Wednesday, April 4, 2007

Guilty Pleasures, Social Networks, and Event ID's

So, one of my guilty pleasures is I like to read and answer the Information Security questions people ask on LinkedIn. It's like infosec Jeopardy without having to go to Vegas. Sometimes I even know the answer and have time to post it. The other day was one, and I'll share it here in a little more detail.

Venkatesh asks: "What are you monitoring on Active Directory/SQL Server as part of IT compliance?"

The cool thing about Microsoft EventLog format is the Event ID field, which for the most part tells you what is happening, and the details are things like who or what is doing that thing to who- or what-else. An example is Event ID Security:628. Any time you see that code, you know that A changed the password of B, and it is possible that A == B or A != B.

So get your left pinky finger ready for Ctrl-C & Ctrl-V action. Here's my big list of Security EventLog ID's that you should monitor as part of your log review processes.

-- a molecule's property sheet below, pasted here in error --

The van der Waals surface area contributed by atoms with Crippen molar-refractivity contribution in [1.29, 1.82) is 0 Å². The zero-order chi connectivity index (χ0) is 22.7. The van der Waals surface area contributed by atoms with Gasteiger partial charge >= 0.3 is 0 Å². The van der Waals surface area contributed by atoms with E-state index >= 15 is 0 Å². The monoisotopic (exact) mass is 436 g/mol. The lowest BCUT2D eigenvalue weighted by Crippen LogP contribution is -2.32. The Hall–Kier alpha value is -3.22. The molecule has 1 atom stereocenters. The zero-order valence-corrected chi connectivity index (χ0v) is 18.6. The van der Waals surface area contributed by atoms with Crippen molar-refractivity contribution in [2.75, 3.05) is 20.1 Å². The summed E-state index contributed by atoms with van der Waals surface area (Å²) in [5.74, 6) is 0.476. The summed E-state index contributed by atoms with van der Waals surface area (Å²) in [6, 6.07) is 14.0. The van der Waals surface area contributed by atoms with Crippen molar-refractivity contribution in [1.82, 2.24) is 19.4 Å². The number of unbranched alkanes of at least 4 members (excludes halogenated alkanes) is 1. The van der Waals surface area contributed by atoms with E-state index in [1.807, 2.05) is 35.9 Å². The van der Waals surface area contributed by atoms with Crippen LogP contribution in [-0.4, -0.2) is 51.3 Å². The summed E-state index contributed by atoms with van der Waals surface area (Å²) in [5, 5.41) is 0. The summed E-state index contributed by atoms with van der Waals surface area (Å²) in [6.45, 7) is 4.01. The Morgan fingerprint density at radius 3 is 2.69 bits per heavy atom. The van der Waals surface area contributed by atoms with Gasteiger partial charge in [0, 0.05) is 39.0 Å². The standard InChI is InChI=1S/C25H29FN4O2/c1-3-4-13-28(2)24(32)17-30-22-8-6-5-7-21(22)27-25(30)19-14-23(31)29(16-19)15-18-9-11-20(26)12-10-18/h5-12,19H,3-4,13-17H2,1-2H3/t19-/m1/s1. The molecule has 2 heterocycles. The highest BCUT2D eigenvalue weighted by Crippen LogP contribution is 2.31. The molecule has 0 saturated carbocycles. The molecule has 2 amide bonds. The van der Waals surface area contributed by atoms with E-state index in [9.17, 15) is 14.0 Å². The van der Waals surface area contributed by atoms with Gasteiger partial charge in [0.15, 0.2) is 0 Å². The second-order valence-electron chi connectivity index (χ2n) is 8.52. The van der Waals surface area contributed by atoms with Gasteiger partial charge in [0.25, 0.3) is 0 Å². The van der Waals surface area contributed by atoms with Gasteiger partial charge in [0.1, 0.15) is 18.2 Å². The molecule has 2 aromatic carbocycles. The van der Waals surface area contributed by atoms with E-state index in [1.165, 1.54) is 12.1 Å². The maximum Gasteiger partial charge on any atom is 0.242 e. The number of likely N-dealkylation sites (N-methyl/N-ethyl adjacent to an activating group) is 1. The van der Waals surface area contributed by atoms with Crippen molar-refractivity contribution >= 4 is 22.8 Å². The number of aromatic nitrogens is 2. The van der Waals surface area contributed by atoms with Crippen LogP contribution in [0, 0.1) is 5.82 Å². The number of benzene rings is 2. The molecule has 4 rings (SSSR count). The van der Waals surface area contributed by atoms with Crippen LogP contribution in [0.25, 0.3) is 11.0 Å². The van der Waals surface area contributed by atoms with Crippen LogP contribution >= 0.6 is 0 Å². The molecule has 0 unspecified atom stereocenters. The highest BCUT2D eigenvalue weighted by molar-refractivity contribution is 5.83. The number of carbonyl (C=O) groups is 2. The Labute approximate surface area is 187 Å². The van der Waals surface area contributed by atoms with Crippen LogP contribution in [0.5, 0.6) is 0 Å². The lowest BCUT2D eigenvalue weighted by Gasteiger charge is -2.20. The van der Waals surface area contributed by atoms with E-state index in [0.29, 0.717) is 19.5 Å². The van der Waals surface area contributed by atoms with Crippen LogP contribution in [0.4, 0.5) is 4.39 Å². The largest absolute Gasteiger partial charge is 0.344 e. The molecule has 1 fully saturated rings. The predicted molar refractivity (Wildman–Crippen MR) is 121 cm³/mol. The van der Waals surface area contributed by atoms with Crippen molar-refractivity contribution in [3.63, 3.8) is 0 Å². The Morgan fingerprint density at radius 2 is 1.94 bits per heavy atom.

Here's how it looks in the ArcSight filter editor:

In our environment (200+ Windows servers, another 80-100 UNIX servers that authenticate against AD, and 1200+ Windows workstations), this represents about 70-100 events per day out of roughly a half million EventLog entries that we collect per day. That's so totally manageable. The rest of it you can subject to trending, thresholds, and so on to find weirdness worth investigating.

It's also a good idea to go through your EventLog data every couple of months and look for new Event ID's that you haven't seen before. I use a filter that matches all of the Event ID's that I've already identified and excludes them. Then it's just a matter of researching the new Event ID's and determining their cause and relevance.

If you've got other ideas of good EventLog content that you focus on, post it up here. I'd love to hear about it!

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